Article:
Ostensibly, a major concern in consumer vehicles is their range. Manufacturers working on LCV projects are continually trying to find ways to extend the range of alternative fuel vehicles. Currently, the BEV with the longest range is the Tesla Model 3, which has a 405-mile range on one charge (although this is currently only an estimate), which is longer than the average for ICE vehicles, with most having a 250-300 mile range. PHEVs and E-REVs can match or exceed the range of an ICE vehicle, but only a part of this range is powered purely by electricity. E-REVs have a range of around 150 miles after which the onboard ICE generator kicks in to charge it. PHEV batteries usually have a range of around 20-30 miles. BEVs are able to achieve increasingly longer ranges because of the high energy density of the large lithium-ion battery packs that are used within them (around 100-265 Wh/kg).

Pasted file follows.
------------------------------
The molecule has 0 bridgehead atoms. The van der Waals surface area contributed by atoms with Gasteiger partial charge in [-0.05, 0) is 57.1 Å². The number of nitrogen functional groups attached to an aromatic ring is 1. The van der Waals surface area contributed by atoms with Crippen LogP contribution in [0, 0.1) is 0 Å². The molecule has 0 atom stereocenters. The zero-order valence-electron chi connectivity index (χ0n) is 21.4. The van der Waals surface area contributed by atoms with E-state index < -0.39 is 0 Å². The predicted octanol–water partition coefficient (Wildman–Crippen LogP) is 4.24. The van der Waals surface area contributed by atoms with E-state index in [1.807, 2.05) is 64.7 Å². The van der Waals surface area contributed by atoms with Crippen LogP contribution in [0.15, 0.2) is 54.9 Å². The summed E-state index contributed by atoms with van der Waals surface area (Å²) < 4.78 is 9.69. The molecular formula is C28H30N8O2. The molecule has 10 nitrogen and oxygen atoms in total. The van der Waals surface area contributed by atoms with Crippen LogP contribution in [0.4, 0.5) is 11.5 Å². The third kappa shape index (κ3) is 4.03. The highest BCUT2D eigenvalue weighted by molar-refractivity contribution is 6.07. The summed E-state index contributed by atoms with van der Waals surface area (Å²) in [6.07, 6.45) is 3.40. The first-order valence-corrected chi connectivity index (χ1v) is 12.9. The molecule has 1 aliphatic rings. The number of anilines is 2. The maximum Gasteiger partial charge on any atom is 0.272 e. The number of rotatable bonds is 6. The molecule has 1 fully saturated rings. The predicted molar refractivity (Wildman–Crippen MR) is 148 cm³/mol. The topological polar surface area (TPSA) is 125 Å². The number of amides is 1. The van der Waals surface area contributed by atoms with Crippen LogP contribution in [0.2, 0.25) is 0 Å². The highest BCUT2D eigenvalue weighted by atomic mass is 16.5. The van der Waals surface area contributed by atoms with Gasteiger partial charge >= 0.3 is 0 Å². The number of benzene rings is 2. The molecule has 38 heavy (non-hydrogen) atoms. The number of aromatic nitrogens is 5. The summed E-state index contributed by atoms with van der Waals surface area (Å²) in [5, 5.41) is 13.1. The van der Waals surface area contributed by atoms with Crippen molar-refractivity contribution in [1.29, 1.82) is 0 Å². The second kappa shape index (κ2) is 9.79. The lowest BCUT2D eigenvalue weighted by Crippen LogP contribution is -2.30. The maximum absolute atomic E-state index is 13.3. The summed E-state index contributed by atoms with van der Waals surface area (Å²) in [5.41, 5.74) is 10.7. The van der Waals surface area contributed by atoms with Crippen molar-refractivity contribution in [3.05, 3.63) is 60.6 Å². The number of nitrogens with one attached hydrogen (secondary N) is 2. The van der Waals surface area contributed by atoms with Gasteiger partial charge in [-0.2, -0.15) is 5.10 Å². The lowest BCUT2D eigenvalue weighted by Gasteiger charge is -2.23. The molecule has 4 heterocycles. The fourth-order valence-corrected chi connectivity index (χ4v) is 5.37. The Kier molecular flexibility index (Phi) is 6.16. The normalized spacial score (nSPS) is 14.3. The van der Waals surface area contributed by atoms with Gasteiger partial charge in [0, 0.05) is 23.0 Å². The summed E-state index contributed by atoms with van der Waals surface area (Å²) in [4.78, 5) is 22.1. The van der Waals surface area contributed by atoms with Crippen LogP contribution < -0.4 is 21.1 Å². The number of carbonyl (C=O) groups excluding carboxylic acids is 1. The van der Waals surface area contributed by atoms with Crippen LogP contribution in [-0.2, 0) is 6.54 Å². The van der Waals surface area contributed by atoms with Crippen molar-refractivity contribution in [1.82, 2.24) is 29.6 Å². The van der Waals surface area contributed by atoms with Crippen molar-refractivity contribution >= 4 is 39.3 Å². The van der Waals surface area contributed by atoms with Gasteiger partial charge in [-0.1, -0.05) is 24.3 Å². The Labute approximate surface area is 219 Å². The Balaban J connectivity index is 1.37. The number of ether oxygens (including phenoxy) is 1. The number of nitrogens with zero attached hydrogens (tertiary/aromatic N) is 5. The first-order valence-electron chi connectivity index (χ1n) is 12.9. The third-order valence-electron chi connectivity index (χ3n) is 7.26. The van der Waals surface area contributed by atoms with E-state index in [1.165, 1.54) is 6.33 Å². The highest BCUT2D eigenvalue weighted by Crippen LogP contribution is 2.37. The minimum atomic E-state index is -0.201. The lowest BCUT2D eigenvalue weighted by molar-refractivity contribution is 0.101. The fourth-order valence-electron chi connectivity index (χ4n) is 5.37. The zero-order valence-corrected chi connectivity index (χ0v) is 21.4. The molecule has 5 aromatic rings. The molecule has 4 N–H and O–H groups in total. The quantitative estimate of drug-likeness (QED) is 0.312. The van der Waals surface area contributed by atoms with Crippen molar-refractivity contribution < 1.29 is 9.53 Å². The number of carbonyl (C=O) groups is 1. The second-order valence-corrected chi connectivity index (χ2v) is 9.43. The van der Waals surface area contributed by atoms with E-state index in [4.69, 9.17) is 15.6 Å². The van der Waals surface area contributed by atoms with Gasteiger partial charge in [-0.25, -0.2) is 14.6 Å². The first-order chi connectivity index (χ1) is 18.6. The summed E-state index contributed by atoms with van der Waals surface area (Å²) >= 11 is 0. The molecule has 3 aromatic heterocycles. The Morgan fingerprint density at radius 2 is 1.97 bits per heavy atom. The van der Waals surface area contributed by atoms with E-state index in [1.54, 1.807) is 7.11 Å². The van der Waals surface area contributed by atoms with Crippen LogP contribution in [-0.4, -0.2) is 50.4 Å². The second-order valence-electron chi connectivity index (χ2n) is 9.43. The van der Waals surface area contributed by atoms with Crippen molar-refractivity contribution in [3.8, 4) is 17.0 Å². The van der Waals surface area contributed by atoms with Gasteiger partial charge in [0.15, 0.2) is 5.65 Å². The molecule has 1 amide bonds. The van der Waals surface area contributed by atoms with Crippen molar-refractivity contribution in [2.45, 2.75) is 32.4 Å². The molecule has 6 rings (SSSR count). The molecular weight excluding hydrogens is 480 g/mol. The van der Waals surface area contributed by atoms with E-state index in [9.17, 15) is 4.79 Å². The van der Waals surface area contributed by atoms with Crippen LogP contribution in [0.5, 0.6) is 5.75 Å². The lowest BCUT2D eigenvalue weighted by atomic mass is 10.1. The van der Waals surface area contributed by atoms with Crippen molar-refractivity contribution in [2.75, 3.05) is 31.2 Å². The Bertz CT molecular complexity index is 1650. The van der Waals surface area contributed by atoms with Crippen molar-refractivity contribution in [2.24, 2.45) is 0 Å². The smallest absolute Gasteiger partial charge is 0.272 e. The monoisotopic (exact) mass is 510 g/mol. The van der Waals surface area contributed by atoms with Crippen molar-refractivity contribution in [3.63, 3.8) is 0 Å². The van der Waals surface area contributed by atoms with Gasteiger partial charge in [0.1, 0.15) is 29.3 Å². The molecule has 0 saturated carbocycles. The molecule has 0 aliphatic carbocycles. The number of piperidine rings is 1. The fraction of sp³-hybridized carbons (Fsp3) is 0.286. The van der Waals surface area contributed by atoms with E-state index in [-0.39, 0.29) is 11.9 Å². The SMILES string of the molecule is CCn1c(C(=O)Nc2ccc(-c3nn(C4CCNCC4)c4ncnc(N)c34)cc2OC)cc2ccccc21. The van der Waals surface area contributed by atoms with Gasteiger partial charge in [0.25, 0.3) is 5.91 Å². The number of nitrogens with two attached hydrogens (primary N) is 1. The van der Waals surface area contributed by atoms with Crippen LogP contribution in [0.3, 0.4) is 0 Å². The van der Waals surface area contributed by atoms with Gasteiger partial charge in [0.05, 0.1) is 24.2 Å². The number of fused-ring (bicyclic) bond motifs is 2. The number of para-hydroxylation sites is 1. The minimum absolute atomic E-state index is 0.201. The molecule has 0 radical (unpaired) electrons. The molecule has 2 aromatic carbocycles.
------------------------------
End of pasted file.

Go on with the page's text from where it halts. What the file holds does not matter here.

Hydrogen fuel cells vehicles can achieve ranges of around 300 miles to match the average of current consumer vehicles, however, this comes with an additional challenge. Hydrogen’s energy density is significantly lower than that of both li-ion batteries and gasoline, at around 8 mJ/L. To meet the current standards and range of consumer vehicles, a significant amount of hydrogen would need to be stored on-board, with tank capacities for around 5-13 kg of hydrogen. While the hydrogen storage weighs less than li-ion delivering the same amount of range, the concern is the volume of these tanks and the space that they would need to take up. Therefore, thus far it’s been proposed that hydrogen fuel is primarily a solution suitable for larger vehicles, not necessarily passenger vehicles.